The Across the Universe trilogy by Beth Revis is another series that unexpectedly swept me away into the stars. I started the book intrigued by the concept of cryonics, exploration to find a new home, and a massive space craft hurdling through the depths of space. But I finished the books with a deeper sense of ethics and my love for the stars. As a YA novel, this is one of the best science-fiction stories I've read. The characters are intriguing--what motivates them, what they do in crazy situations, and how they interact with other people who are different than them--and the plot is exciting and full of adventure! There is so much depth within this trilogy that years later I'm still astounded and almost haunted by some of the events that took place between the pages. 

In addition, the second book in the trilogy, A Million Suns, contains my absolute favorite page pairing I've ever read in my life. (I love it so much that I specifically bought only this book for those pages.) The page opens up to black with one word in white: silence. Then, when I flipped the page, the cosmos exploded on to the page with the word stars. Those two pages truly capture how I feel about outer space. There is the endless dark and lonely silence that is depicted more often in space-related stories. But then there are stars. Countless stars, planets, and galaxy formations that explode across the night sky and live among that cold, empty void. It was bewildering to see my raw emotions about outer space captured within the pages of a book.

Sky Destrian

Despite the fact that I'm in love with space, I haven't read many books on this subject (which is something I will fix immediately). However, there is one book I've read about space: Cinder by Marissa Meyer. While most of the book takes place in New Beijing, the series itself is called The Lunar Chronicles, and much of it centers around a colony on the moon and its mysterious inhabitants.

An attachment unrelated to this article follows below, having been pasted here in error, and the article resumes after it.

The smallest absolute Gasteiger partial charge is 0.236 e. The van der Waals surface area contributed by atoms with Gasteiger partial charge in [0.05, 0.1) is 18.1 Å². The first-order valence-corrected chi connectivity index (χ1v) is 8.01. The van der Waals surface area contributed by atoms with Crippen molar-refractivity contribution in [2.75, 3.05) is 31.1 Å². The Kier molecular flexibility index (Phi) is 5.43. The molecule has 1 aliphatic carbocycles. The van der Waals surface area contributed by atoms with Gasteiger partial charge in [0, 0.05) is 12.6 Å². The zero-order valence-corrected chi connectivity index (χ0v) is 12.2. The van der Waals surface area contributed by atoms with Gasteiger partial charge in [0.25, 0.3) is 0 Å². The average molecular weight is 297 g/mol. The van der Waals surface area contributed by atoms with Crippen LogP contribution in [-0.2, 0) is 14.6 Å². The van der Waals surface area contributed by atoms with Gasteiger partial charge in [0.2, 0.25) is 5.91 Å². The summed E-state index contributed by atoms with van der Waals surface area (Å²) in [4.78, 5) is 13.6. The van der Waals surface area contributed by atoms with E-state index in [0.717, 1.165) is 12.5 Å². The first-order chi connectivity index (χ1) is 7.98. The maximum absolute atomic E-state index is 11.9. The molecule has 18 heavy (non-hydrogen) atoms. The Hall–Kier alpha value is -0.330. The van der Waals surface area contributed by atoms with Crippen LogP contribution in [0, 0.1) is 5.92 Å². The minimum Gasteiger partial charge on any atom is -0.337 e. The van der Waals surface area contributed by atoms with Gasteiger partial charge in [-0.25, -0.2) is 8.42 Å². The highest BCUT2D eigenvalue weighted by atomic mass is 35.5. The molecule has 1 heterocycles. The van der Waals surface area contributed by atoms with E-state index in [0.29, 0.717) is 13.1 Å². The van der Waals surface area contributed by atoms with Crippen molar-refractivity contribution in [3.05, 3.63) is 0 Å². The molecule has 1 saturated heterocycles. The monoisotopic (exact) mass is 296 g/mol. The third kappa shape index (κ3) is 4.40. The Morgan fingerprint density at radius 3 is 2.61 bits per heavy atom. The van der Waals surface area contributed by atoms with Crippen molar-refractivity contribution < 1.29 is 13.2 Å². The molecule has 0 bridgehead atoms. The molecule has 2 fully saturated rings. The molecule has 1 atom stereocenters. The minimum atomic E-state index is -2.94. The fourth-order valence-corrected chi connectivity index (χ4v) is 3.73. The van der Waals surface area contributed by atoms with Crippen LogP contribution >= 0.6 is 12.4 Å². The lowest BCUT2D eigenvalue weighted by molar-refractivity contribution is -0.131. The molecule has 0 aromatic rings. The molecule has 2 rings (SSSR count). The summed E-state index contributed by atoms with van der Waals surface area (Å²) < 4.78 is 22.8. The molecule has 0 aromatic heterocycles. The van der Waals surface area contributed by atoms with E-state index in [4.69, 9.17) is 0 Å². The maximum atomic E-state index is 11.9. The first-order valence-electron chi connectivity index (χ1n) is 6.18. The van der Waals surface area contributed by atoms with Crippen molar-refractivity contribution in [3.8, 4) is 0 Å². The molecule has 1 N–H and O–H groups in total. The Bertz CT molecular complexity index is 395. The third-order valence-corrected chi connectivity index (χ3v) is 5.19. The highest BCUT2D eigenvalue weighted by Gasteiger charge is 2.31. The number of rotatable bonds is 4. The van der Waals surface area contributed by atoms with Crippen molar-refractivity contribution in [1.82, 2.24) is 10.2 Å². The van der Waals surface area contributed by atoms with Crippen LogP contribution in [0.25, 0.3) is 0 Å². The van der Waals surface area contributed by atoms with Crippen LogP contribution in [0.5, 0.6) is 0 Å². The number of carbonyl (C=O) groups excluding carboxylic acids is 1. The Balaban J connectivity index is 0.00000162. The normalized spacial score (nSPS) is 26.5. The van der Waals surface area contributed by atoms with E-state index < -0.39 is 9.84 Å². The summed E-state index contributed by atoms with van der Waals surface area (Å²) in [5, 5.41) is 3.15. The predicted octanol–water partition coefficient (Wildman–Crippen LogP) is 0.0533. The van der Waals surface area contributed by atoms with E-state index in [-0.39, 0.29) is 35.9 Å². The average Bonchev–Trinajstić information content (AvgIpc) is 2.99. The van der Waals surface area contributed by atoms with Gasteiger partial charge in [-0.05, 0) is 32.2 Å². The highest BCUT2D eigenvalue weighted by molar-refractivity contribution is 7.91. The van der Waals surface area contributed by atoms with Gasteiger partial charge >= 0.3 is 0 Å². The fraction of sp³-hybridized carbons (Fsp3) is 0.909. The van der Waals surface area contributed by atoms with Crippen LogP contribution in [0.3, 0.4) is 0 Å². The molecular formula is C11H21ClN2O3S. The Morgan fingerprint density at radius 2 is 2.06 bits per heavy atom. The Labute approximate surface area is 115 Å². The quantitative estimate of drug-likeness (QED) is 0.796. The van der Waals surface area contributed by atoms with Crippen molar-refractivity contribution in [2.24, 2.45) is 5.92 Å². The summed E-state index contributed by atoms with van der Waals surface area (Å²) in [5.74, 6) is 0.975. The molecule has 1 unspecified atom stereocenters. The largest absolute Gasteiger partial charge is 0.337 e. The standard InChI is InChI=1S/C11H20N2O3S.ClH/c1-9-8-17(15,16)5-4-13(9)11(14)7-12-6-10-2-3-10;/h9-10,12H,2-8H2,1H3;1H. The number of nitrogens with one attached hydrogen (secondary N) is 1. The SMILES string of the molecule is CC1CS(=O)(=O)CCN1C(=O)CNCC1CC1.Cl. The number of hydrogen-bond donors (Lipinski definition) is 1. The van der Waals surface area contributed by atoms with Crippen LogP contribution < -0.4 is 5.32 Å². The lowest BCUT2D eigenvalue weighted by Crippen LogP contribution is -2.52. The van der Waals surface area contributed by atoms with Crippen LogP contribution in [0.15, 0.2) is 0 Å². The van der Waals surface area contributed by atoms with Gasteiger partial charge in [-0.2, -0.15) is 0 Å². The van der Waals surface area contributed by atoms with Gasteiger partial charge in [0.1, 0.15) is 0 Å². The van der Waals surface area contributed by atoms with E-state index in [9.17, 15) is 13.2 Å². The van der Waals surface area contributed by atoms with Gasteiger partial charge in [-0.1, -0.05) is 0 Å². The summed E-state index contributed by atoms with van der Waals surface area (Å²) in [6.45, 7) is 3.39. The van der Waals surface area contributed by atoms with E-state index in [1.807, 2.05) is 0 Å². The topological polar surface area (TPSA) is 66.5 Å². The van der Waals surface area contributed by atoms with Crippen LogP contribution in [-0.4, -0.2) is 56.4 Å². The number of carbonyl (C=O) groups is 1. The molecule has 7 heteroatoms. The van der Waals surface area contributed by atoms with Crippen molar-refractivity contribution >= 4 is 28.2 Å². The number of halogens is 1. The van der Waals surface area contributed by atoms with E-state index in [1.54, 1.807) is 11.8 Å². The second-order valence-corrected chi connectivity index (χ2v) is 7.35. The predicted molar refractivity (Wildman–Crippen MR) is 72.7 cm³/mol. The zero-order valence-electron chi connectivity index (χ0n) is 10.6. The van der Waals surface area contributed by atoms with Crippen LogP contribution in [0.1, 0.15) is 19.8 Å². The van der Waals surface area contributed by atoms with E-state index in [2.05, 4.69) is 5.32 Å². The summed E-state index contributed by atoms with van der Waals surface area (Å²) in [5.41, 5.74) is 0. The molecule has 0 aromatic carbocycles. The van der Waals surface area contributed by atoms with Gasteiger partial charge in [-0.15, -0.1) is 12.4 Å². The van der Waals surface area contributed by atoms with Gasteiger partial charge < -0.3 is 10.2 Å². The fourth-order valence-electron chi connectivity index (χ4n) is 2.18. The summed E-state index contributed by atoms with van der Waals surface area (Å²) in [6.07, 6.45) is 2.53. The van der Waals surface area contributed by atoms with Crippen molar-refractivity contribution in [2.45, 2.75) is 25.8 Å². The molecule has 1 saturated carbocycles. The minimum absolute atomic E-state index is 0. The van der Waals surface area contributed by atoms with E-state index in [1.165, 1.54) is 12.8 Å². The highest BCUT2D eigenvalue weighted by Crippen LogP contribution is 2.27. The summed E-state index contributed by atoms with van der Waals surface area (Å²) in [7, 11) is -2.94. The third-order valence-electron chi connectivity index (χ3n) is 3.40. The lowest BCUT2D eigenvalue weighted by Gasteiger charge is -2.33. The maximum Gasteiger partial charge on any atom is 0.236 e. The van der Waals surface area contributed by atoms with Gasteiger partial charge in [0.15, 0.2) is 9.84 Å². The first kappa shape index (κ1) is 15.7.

This whole book is a really refreshing take on the old Cinderella story. It contains all the classic elements of the fairy tale. But it's not just a Cinderella retelling. New characters are introduced, all with brilliant personalities, and the book's plot and atmosphere is almost so far removed from Cinderella that it's hard to remember this story's origins. The futuristic elements are woven in so well--despite the fact that she's an android, Marissa Meyer makes us care a ton about Cinder's best friend, Iko. Ultimately, though, my favorite aspect of this book is the fact that our main character, Cinder, is a cyborg. That's just plain awesome. And Cinder herself is a well-written female character that I could easily relate to.

This story is full of political nuances, fantastical elements, and of course, adorable romance. The plot never gets boring, and I found myself swept away to another world--one where space is ever-near and the moon is colonized and cyborgs walk among us. If you haven't read Cinder yet, please check it out. You will not regret it.

What are your favorite space-related books? Tell us in the comments!


  1. I liked Ender's Game the last time I read it, though that was many years ago. Also, I did really like The Lunar Chronicles as a space-y series, especially because it made space travel close to home and a matter of our own closeness to the moon rather than something lost to immense distance that would make things less close for us to understand.

    1. Oh, I'm glad you liked Ender's Game! I haven't read it in a while, so it might be time for a re-read. :)